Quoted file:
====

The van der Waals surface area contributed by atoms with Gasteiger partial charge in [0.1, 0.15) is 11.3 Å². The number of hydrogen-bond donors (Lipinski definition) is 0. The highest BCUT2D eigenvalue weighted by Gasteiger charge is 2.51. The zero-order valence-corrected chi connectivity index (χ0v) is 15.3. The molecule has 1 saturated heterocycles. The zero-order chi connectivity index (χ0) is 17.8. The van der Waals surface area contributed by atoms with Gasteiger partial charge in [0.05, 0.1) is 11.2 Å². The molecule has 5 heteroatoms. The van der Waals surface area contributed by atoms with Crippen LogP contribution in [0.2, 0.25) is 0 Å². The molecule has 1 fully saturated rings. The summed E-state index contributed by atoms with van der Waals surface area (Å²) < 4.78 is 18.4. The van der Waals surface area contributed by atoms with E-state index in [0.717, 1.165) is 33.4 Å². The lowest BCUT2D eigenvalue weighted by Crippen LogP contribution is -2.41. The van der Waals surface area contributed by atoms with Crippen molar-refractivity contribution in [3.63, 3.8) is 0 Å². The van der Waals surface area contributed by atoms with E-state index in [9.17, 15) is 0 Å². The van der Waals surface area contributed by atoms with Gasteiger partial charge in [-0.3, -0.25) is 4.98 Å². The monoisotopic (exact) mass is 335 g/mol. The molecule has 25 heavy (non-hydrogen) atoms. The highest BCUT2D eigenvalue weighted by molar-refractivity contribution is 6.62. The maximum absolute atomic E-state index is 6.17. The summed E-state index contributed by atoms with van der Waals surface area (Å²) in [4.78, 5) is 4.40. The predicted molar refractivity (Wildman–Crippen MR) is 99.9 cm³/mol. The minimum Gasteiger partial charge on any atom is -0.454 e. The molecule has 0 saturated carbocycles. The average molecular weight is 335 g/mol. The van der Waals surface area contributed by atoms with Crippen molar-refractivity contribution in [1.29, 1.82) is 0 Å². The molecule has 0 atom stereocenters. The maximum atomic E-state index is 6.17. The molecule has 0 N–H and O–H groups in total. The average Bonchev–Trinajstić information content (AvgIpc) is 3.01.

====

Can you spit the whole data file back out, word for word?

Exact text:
The van der Waals surface area contributed by atoms with Gasteiger partial charge in [0.1, 0.15) is 11.3 Å². The number of hydrogen-bond donors (Lipinski definition) is 0. The highest BCUT2D eigenvalue weighted by Gasteiger charge is 2.51. The zero-order valence-corrected chi connectivity index (χ0v) is 15.3. The molecule has 1 saturated heterocycles. The zero-order chi connectivity index (χ0) is 17.8. The van der Waals surface area contributed by atoms with Gasteiger partial charge in [0.05, 0.1) is 11.2 Å². The molecule has 5 heteroatoms. The van der Waals surface area contributed by atoms with Crippen LogP contribution in [0.2, 0.25) is 0 Å². The molecule has 1 fully saturated rings. The summed E-state index contributed by atoms with van der Waals surface area (Å²) < 4.78 is 18.4. The van der Waals surface area contributed by atoms with E-state index in [0.717, 1.165) is 33.4 Å². The lowest BCUT2D eigenvalue weighted by Crippen LogP contribution is -2.41. The van der Waals surface area contributed by atoms with Crippen molar-refractivity contribution in [3.63, 3.8) is 0 Å². The van der Waals surface area contributed by atoms with E-state index in [9.17, 15) is 0 Å². The van der Waals surface area contributed by atoms with Gasteiger partial charge in [-0.3, -0.25) is 4.98 Å². The monoisotopic (exact) mass is 335 g/mol. The molecule has 25 heavy (non-hydrogen) atoms. The highest BCUT2D eigenvalue weighted by molar-refractivity contribution is 6.62. The maximum absolute atomic E-state index is 6.17. The summed E-state index contributed by atoms with van der Waals surface area (Å²) in [4.78, 5) is 4.40. The predicted molar refractivity (Wildman–Crippen MR) is 99.9 cm³/mol. The minimum Gasteiger partial charge on any atom is -0.454 e. The molecule has 0 saturated carbocycles. The average molecular weight is 335 g/mol. The van der Waals surface area contributed by atoms with Crippen molar-refractivity contribution in [1.29, 1.82) is 0 Å². The molecule has 0 atom stereocenters. The maximum atomic E-state index is 6.17. The molecule has 0 N–H and O–H groups in total. The average Bonchev–Trinajstić information content (AvgIpc) is 3.01.